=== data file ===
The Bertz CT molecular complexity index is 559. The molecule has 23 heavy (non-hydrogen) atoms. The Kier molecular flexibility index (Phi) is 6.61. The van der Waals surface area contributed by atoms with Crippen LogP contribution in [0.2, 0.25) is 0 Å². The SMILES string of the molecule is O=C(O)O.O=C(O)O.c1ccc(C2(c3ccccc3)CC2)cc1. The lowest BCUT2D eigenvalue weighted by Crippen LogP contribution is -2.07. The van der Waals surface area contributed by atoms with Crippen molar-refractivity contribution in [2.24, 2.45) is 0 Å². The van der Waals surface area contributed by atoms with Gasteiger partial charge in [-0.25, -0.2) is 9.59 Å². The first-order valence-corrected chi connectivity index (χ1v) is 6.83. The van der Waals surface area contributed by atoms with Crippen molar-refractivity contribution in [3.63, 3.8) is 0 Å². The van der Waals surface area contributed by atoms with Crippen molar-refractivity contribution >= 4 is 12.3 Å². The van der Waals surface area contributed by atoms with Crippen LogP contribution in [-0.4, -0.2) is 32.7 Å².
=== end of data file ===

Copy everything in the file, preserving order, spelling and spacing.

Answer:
The Bertz CT molecular complexity index is 559. The molecule has 23 heavy (non-hydrogen) atoms. The Kier molecular flexibility index (Phi) is 6.61. The van der Waals surface area contributed by atoms with Crippen LogP contribution in [0.2, 0.25) is 0 Å². The SMILES string of the molecule is O=C(O)O.O=C(O)O.c1ccc(C2(c3ccccc3)CC2)cc1. The lowest BCUT2D eigenvalue weighted by Crippen LogP contribution is -2.07. The van der Waals surface area contributed by atoms with Crippen molar-refractivity contribution in [2.24, 2.45) is 0 Å². The van der Waals surface area contributed by atoms with Gasteiger partial charge in [-0.25, -0.2) is 9.59 Å². The first-order valence-corrected chi connectivity index (χ1v) is 6.83. The van der Waals surface area contributed by atoms with Crippen molar-refractivity contribution in [3.63, 3.8) is 0 Å². The van der Waals surface area contributed by atoms with Crippen molar-refractivity contribution >= 4 is 12.3 Å². The van der Waals surface area contributed by atoms with Crippen LogP contribution in [-0.4, -0.2) is 32.7 Å².